Ijiraq’s radius is approximately 6.0 km or 3.7 miles. It is very small compared to the largest moon of Saturn, Titan, which is nearly 430 times bigger. If we compare it to our moon, Ijiraq is about 290 times smaller.
Albedo is the reflectivity of an astronomical body. Scientists can only assume the reflectivity of Ijiraq, which is about 0.04 or 0.06, depending on different sources. Those numbers give us an idea that Ijiraq is not a reflective body.
There is still so much that we do not know about Ijiraq. Aside from being so distant, it is also a small body. Another measurement known about the moon is its equatorial circumference, which is 37.7 km. Its mass is 1,198,934,746,477,750 kg while it has a surface area of 452.39 km2.
What Does the Moon Ijiraq Look Like?
Since it is a newly discovered moon, no close-up look of Ijiraq is available yet. The Cassini probe took an image of this small moon in 2016 but it was just too far. Still, we can hope for new findings on this moon in the future!
One characteristic that gives us a clue on how this moon look is its color. Tommy Grav and James Bauer observed that the moon has a redder wavelength than the other members of the Inuit group. Its color is more distinct than that of Paaliaq (Saturn XX), Siarnaq (Saturn XXIX), and Kiviuq (XXiX).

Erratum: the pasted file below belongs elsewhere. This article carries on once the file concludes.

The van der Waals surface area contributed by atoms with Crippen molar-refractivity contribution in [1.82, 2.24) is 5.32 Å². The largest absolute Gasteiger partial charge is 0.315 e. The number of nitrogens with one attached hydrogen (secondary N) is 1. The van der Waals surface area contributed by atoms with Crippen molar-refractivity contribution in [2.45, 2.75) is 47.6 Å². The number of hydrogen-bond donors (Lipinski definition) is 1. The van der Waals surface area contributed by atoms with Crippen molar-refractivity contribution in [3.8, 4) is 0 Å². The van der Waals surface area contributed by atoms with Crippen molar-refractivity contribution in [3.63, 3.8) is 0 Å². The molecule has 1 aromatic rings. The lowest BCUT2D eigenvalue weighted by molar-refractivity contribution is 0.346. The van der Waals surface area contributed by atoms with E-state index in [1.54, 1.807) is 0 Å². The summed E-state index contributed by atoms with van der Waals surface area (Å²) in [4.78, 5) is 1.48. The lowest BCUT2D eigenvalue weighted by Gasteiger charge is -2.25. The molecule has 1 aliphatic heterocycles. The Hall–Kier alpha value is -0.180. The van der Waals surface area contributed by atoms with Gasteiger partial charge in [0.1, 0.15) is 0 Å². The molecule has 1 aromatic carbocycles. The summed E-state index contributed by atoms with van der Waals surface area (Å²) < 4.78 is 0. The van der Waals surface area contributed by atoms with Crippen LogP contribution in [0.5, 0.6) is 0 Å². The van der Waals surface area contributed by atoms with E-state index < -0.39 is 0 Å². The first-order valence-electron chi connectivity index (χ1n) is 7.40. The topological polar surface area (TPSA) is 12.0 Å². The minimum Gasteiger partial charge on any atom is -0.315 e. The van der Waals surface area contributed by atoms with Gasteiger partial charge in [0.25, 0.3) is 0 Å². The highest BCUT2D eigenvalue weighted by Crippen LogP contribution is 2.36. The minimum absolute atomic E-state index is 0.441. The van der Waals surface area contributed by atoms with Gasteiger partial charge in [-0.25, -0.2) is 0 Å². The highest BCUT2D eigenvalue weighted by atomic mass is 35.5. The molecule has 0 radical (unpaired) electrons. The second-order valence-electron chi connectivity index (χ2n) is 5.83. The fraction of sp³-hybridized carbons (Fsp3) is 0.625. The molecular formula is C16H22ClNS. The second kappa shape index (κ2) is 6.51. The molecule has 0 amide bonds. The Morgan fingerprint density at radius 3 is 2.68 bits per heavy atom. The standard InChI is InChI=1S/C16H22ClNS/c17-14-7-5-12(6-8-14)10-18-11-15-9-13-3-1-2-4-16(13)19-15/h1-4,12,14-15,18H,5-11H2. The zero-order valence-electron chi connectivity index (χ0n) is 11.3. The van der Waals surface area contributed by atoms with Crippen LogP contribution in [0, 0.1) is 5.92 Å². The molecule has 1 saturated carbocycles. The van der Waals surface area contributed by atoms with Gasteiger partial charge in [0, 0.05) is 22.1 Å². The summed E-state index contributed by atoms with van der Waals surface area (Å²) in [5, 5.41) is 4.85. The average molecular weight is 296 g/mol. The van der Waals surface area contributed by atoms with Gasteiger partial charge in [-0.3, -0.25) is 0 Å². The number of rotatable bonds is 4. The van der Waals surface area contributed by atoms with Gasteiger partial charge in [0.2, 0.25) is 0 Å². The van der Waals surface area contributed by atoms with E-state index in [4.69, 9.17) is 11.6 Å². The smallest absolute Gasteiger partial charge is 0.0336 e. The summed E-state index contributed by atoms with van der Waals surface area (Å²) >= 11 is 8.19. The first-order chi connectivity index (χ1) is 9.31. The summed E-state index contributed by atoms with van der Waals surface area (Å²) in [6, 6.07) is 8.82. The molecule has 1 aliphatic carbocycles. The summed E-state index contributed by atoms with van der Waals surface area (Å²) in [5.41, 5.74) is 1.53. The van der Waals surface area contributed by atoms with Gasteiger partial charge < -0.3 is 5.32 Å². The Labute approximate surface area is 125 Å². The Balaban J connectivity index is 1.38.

Behind the Name
The name Ijiraq has a different origin. One of its discoverers, J. J. Kavelaars, had the idea of referring to other mythologies instead of the usual Greco-Roman characters.
He found the name Ijiraq when he was reading a story to his children. The name was perfect because the Ijiraq creature is as unique as the moon itself. Kavelaars then reached out to the tale’s author, Michael Kusugak, who gave him the approval.
The author also suggested other unique names for other celestial bodies including the moon Kiviuq and the planetoid 90377 Sedna.
The Ijiraq in Inuit Mythology
The Inuits believe that the Ijiraq are shape-shifting creatures. They can change into different forms, even into different arctic animals. But no matter what they look like, their red eyes will always give them away.
The Ijiraq is different from the Tariaksuq, a shadowy creature that is half-man and half-caribou. Elder Inuits said that the Ijiraq were once people who went far too north. They entered a different world because they have strayed too far, then eventually became the Ijiraq.
These creatures are said to confuse people, making them lose their way on their journey. One such story is about the husband and wife Buott and Enoogoo.
Buott was known to be a great navigator of the place. But one time, he became disoriented that he cannot find his way back home. He and his wife can see their camp but can not find a way to it. Hopeful, they followed a trail of rock and shale and finally reached the camp where their children are.
- Orbital Inclination: https://en.wikipedia.org/wiki/Orbital_inclination
- Ijiraq moon: https://solarsystem.nasa.gov/images/casJPGBrowseS93/N00259249.jpg
- Discovery image: https://en.wikipedia.org/wiki/Ijiraq_(moon)
- Ijiraq in Inuit Mythology: https://leapintothevoidwithme.wordpress.com/2016/04/09/ijiraq/